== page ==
Just moments after I snapped this picture of all the ice-frivolity at Rockefeller Center yesterday, my wallet fell out of my pocket and onto 49th Street. It was a sweet little tan leather tri-fold with an embossed pickup truck that I bought from an aging cordwainer at the Virginia Highlands Festival in Abingdon a few years back.
I didn’t notice that it had fallen. That’s because I had decided to take both kids by myself to Rockefeller Center without a stroller or any other kind of conveyance (“bold move,” said the wife, by which she meant “dumbass”). Since Dalia reacts to the suggestion of walking a whole block as if I was trying to march her out of Bataan, I was carrying both kids away from the rink, the wallet fell, and I only realized it 10 minutes later. When I went back, it was gone.
It was also raining, and, being a super dad, I had no umbrella, no food, and no money for the subway. It was lunchtime. I envisioned an afternoon of panhandling with my children, followed by a week of canceling credit cards and waiting at the DMV.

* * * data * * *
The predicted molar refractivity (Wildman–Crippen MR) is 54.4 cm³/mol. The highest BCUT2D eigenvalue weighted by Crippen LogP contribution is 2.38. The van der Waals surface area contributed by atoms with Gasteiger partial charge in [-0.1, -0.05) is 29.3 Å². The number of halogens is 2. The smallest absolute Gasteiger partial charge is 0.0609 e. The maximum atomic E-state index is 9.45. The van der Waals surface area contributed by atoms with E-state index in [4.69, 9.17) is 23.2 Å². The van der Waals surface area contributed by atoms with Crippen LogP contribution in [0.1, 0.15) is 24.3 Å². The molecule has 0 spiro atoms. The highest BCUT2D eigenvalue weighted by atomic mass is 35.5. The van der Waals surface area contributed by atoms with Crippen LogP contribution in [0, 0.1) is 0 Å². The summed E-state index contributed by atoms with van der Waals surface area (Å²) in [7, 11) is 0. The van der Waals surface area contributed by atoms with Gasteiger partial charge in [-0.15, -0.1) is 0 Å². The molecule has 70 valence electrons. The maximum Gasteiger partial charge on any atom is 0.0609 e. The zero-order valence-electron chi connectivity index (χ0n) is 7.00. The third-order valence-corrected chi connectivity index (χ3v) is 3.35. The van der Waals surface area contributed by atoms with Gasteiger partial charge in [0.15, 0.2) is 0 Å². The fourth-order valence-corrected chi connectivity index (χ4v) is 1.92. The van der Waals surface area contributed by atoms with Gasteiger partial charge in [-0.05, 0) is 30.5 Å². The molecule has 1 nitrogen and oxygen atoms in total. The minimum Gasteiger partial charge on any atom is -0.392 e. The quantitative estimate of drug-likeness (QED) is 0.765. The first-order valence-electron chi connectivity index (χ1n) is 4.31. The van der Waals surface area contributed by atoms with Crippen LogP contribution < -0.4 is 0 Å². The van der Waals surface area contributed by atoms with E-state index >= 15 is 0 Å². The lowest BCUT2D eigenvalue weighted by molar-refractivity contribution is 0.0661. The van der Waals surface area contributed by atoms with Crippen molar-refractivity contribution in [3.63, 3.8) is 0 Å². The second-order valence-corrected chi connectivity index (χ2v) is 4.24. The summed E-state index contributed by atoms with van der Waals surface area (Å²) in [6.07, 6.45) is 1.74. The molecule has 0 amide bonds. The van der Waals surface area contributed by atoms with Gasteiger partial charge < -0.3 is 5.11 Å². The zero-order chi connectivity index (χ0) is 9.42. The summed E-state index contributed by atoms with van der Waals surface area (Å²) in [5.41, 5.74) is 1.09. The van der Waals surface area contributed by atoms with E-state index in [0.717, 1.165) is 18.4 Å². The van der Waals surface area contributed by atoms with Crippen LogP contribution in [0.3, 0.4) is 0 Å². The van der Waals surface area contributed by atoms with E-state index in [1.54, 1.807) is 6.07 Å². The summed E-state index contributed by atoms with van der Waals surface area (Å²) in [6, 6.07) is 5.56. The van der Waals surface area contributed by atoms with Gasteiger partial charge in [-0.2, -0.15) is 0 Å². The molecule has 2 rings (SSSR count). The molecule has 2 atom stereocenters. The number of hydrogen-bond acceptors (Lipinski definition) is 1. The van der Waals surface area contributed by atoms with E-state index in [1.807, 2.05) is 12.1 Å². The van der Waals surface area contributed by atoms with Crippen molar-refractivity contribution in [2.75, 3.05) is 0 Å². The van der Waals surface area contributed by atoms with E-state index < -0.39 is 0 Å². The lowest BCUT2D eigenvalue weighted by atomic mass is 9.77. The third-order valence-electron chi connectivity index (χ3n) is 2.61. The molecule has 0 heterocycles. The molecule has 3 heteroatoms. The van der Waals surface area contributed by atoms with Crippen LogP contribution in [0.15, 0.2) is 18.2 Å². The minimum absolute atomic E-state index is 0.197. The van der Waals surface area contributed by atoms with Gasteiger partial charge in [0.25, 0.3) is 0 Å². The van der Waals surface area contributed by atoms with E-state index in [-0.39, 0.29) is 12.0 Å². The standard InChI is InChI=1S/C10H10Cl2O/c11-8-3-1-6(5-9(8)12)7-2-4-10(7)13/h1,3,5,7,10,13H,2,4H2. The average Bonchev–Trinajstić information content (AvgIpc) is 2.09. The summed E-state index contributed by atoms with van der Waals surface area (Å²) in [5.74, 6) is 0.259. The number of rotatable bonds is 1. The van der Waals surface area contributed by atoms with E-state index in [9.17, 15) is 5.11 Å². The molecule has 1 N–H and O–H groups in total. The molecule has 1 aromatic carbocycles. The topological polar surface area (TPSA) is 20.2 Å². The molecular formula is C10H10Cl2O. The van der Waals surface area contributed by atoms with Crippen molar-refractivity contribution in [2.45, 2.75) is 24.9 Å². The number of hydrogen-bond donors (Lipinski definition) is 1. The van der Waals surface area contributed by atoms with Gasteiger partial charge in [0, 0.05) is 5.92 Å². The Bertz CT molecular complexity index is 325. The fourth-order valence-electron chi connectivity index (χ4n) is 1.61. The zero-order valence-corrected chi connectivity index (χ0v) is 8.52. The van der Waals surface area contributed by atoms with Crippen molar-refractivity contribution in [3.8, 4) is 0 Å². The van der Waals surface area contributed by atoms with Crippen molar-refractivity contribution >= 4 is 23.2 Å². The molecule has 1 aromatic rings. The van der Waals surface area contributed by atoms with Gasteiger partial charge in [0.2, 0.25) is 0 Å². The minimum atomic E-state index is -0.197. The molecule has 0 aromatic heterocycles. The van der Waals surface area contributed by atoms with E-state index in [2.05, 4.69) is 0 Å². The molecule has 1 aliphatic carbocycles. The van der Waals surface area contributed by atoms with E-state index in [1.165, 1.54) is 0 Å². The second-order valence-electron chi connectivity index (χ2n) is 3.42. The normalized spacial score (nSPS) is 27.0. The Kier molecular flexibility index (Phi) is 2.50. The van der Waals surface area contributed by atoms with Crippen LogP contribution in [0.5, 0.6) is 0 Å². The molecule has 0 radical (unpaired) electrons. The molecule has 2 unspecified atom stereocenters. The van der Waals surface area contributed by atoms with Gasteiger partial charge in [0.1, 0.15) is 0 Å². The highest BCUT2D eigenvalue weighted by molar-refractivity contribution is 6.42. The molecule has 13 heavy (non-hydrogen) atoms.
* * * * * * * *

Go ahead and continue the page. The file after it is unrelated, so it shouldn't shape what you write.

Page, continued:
Except that something extremely bizarre happened: someone turned the wallet in to the security guards at 30 Rock.
Seriously. It was all there: $123 in cash, 3 credit cards, 2 forms of ID, 8 business cards. All there.
Even before I lost my wallet, I suspected there were a lot of visitors from the Upper Midwest at Rockefeller Center that day, because they were a little heavy-set and very good at ice-skating. Now I know. Because only a Michigander would take a full, fat wallet and just turn it over to the authorities.
I think the cabbie summed it up best after I told him the story on the way back uptown:
“That’s not how you do it,” he said happily, as if pointing out a procedural error. “No, no, no. First you take the cash out, then call a friend to give him the credit card numbers to see if he can use them, and then you throw the wallet in a trash can.”
Yes, cabbie, that is exactly how it’s done.
Thank you, dear tourist, for not knowing a thing about how we do it here in New York City.